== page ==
A wetland is an area that is saturated with either surface water or groundwater at a frequency and duration to support vegetation adapted to this type of environment. It includes swamps, hammocks, riverine cypress and cypress ponds, bogs, tidal flats, salt marshes, mangrove swamps, etc. Unfortunately, for decades wetlands were viewed as mosquito-infested waste lands. Developers were quick to fill them in and build houses, and a willing public was only too happy to buy. Today we know that wetlands deserve to be protected because of all the vital ecologic, economic, and aesthetic functions they serve, such as:
- Wetlands help control flooding and erosion by storing excess stormwater. By providing temporary storage, water rises less rapidly and reduces the depth of floodwater. Groundwater supplies are recharged from collected water that infiltrates below the surface.
- Wetlands are among the most biologically productive natural ecosystems in the world. Vegetation grows quickly here, providing food for plant-eating fish and shellfish. Plant material that is not eaten becomes “detritus” – rich organic soil – and is food for aquatic species. Many species seek out the relative tranquility of the wetlands to breed and lay eggs.
- Wetlands filter pollutants. As rainwater and stormwater runoff passes through wetlands, much of the dissolved or suspended pollutants in the water become trapped by plants and soil, where they are converted into food for aquatic organisms. Sediment is also captured in the wetlands, keeping it out of rivers and lakes where water clarity is important for larger species.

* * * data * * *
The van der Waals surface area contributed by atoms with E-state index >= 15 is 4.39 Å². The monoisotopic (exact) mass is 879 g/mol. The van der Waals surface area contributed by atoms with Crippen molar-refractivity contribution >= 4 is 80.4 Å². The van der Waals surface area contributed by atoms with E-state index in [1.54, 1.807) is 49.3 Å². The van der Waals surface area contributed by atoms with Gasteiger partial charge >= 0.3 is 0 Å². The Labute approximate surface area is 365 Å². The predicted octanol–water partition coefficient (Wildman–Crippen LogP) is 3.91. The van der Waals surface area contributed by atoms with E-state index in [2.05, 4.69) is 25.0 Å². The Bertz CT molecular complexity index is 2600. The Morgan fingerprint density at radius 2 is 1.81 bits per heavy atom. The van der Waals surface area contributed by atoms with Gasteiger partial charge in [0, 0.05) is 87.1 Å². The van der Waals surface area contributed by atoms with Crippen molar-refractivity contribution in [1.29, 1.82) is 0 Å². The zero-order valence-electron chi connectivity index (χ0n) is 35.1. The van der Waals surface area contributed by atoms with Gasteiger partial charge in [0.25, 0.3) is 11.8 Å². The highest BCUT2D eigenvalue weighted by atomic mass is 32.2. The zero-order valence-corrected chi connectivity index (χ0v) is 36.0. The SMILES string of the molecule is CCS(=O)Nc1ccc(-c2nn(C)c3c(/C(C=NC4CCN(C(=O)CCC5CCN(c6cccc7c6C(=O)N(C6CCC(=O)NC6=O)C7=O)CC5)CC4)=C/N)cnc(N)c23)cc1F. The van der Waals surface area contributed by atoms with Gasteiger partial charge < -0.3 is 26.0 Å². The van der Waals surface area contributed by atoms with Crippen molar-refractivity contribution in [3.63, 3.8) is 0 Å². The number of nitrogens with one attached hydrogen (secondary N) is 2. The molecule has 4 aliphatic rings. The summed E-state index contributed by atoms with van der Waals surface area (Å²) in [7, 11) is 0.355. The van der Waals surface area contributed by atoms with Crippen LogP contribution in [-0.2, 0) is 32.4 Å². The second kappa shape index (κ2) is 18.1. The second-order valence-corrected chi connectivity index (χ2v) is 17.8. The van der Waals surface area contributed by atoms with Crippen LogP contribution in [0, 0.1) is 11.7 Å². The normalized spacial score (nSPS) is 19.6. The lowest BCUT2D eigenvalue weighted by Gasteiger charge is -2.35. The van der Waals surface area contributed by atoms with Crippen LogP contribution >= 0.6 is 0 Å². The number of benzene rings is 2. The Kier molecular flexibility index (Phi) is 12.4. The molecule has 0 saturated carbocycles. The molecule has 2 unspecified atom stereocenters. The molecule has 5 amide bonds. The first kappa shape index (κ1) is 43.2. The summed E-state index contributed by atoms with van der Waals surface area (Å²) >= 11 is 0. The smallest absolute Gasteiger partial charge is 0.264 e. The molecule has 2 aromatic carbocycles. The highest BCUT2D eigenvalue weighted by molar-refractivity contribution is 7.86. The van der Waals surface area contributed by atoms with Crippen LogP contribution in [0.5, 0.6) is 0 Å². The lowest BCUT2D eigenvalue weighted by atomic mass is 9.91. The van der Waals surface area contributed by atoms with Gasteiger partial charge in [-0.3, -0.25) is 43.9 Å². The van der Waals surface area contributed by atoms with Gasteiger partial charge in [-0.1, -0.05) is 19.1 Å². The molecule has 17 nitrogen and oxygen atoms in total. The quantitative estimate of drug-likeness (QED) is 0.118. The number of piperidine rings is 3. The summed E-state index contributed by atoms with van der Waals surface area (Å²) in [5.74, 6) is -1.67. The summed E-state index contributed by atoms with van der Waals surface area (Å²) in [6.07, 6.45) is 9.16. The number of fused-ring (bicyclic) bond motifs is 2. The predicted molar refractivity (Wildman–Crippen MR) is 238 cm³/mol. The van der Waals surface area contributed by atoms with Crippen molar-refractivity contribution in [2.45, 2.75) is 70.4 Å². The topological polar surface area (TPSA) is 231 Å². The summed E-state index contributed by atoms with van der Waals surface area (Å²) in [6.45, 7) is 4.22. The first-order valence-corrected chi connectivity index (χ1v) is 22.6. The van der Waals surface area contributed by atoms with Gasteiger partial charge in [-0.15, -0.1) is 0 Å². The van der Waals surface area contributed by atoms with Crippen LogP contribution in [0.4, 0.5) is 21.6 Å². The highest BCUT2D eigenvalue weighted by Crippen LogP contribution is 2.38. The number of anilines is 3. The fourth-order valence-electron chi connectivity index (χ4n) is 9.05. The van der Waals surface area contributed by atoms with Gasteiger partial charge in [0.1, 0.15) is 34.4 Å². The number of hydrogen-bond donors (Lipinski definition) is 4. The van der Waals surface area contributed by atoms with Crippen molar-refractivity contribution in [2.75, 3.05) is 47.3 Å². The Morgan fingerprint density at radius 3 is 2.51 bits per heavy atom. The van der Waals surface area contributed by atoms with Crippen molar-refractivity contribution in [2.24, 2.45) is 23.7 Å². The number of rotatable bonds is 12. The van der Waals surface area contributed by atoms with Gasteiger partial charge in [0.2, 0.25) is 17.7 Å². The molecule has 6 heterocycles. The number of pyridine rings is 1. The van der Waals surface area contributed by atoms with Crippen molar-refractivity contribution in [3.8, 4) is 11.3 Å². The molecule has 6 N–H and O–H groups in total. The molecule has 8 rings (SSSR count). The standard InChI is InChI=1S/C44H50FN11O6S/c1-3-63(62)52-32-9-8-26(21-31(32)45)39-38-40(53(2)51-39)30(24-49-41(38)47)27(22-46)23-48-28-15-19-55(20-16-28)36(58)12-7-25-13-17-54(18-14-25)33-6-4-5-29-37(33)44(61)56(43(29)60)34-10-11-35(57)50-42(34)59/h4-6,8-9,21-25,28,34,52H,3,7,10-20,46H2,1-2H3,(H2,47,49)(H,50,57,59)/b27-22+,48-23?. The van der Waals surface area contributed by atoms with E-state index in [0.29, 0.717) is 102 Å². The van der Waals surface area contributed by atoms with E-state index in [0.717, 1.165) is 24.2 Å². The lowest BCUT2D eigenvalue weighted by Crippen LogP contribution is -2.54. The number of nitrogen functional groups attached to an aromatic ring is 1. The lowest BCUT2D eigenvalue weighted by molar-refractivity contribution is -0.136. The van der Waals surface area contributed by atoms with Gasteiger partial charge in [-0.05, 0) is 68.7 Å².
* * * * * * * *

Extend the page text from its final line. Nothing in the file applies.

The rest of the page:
- The presence of water always enhances outdoor activities like canoeing, hunting, fishing, camping, hiking, bird watching, and nature photography. Simply standing still and gazing at the beauty of a natural wetland is a soothing and peaceful pastime.
Approximately 30% of Flagler Beach is wetlands, and the City is serious about protecting them. In the Land Development Code, Article IV – Resource Protection Standards, Section 4.00.00 – Wetlands, the rules and regulations for development near wetlands are delineated, including acquiring permits from city, state, and federal regulators, when necessary. There is a minimum 25-foot buffer between the wetland and any development. Native vegetation within the 25-foot buffer must remain in place, although invasive species, brush, and small trees less than 2 feet in diameter can be cleared by hand. A few construction activities are allowed, such as the boardwalk at Betty Steflik Park and Flagship Harbor. Be sure to talk to an official in the Building Department before considering any project in the wetland buffer. The U.S. Fish and Wildlife Service maintains a National Wetland Inventory on their website. To learn more about wetlands and to generate your own wetland map, visit the National Wetlands inventory website and choose Wetlands Mapper.